Sometimes it’s best to go into a movie with no pre-conceived notions and no expectations. Just be willing to absorb whatever is put in front of you. That was my mindset when viewing For Colored Girls, the film adaptation of poet Ntozake Shange’s critically-acclaimed stage play, For Colored Girls Who Have Considered Suicide When the Rainbow is Enuf. Originally performed in 1975, the play touched on powerful recurrent female themes, including rape, abortion, and domestic violence. These are the issues that Tyler Perry is tasked with bringing to life in For Colored Girls, a movie with big shoes to fill.
Let me start by saying that Perry does a commendable job. I have been underwhelmed by most of his offerings, the last of which was the dreadful Why Did I Get Married Too? Here he had rich material with which to work, rather than his own musings and I think that made all the difference. I know that was the ultimate backhanded compliment, but I do hope that Perry has turned the proverbial corner and that For Colored Girls will be remembered as a new beginning for him as a director. Although I came into the theater without having read Shange’s work or having seen a performance of her renowned play, I at least knew what to expect in terms of style. I knew that the movie was based on a series of poems, so I was prepared for the lyrical soliloquies when the characters periodically veered into expository monologues. I suppose some viewers might view this as a pretentious trick, but you have to consider the source material. The uninterrupted stream of consciousness was necessary to adequately portray each character’s pain and it made the movie seem more cohesive.
So now you know what the movie is about, but what is it REALLY about? For me it was about finding the underlying strength innate in all of us, even when another person (i.e. your mother, your lover) or life in general seems hell-bent on destroying you. Sometimes a person destroys you all at once. We see this in the character portrayed by Anika Noni Rose (Dreamgirls), when she is the victim of date rape. Other times a person or thing can chip away at your psyche, destroying you bit by bit, slowly and over time. This is exemplified in a few of the characters, most notably those portrayed by Kimberly Elise (The Great Debaters) and Thandie Newton (2012), who gave the two most powerful performances of the film. Elise portrayed Crystal, a battered woman who remained steadfastly supportive of a man (Michael Ealy, Takers) who served his country bravely, but is now psychologically broken, suffering from some type of post traumatic stress and unable to find employment. As we know (or should know), the ability to provide for his family is directly tied to a man’s feelings of adequacy. Take that away and you may have some dark days ahead. In the presence of his two young children, Ealy’s character is abusive and domineering, a drunken tyrant who turns to alcohol to assuage his feelings of worthlessness. Instead of leaving an abusive partner whom she refuses to marry,Crystal remains in the relationship, with devastating consequences. Kimberly Elise gives a heart-wrenching performance, but I think she needs to branch out more in the future. The victim role is a fleshy one, but she has shown time and again that she can thrive in such a role. It’s time to broaden your repertoire Ms. Elise; I’d like to see what else you’re capable of.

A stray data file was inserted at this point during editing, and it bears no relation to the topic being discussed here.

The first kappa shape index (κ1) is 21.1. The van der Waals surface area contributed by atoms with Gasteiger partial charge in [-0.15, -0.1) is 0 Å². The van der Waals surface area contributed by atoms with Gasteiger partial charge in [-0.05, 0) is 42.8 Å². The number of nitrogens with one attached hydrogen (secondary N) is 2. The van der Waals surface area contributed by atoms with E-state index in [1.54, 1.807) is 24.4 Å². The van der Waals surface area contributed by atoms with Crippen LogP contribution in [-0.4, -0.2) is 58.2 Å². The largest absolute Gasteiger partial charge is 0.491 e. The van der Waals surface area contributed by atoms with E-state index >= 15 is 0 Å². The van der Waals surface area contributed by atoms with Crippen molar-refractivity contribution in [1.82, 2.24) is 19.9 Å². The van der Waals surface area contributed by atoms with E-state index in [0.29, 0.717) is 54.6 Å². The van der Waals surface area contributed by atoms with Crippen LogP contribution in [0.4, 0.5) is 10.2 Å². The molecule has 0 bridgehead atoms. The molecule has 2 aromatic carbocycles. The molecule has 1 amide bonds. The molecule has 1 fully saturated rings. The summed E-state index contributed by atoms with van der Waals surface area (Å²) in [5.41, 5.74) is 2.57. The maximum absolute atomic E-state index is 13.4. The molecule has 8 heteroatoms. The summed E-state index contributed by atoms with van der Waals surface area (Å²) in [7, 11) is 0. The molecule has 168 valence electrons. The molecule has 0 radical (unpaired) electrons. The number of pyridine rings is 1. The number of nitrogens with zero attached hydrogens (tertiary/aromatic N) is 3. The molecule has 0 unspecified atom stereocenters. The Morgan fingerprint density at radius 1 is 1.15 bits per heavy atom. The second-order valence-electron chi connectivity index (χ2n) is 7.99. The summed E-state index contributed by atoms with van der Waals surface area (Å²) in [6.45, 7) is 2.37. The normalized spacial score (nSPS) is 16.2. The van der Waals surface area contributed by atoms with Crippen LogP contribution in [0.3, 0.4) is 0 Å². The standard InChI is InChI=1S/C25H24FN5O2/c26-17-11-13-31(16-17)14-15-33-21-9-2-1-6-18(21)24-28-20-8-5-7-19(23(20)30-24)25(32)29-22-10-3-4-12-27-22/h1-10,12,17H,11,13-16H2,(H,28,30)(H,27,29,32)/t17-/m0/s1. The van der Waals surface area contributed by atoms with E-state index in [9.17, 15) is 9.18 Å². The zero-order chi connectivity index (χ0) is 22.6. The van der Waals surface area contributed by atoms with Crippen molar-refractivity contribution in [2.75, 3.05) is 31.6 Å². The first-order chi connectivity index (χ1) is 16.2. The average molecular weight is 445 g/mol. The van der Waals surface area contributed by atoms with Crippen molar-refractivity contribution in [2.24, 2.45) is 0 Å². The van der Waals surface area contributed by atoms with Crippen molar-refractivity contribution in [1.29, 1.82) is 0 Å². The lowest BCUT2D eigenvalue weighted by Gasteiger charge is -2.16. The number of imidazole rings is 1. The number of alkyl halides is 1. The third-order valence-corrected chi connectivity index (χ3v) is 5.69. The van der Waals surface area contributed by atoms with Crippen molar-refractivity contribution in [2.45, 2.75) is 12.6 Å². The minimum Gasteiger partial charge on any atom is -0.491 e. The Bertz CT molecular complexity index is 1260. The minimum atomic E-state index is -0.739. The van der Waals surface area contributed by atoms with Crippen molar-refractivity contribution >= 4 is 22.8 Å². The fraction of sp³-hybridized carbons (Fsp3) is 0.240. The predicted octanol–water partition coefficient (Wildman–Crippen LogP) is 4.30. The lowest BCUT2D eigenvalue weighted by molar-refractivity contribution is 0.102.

Turning to Thandie Newton, her character Tangie exemplified the manner in which women often look to sex to fill a void within. Tangie has a rough exterior, but you realize that she uses sex as shield to paradoxically keep men at bay to avoid experiencing any real intimacy with them. The last time she allowed herself to be vulnerable was probably during her childhood, when her mother forced her to get a back alley abortion after she was quite possibly impregnated by the father who molested her while her mother stood idly by. Whoopi Goldberg played her mother, a religious zealot who favors Tangie’s younger sister Nyla. Her favoritism drives a wedge between the two sisters, who already hail from a dysfunctional household. Eventually through self-examination and a frank conversation with Phylicia Rashad’s character Gilda, a matronly caretaker of sorts, Tangie makes a breakthrough.
For Colored Girls was beautifully directed, and I must tip my hat to Mr. Perry. He was given outstanding source material, but the vision you see on screen is his alone, and he should be credited for it. As unflinching as I have been in my criticism of him in the past; I must be equally effusive in my praise of him now, although my praise is measured. Each “colored” girl (actress) represents a color of the rainbow, and Perry used a subtle touch (for once) as he incorporated the corresponding colors throughout the movie. I am also a big fan of the intersecting storyline format, which was employed here. With the exception of Whoopi Goldberg, the others actresses gave wonderful performances, from Kerry Washington (Lakeview Terrace) to Loretta Devine (Crash). For me personally, Whoopi’s performance did not resonate as much as the others. I felt like I was looking at Whoopi, not a woman struggling with the aftermath of her own broken childhood while mothering two very different daughters.
Known for his one dimensional characters and storytelling, For Colored Girls was a marked departure from previous Tyler Perry movies. I hope it is a sign of bigger and better things to come, and I hope that you go into the theater with an open mind. If so, you will find a deeply moving, rich movie filled with layered performances. Despite its somber tone, it was not too “heavy” or depressing, and it was not a “downer.” I say try this gem on for size – you may like the fit after all.
This article first appeared at www.poptimal.com and was reprinted with permission.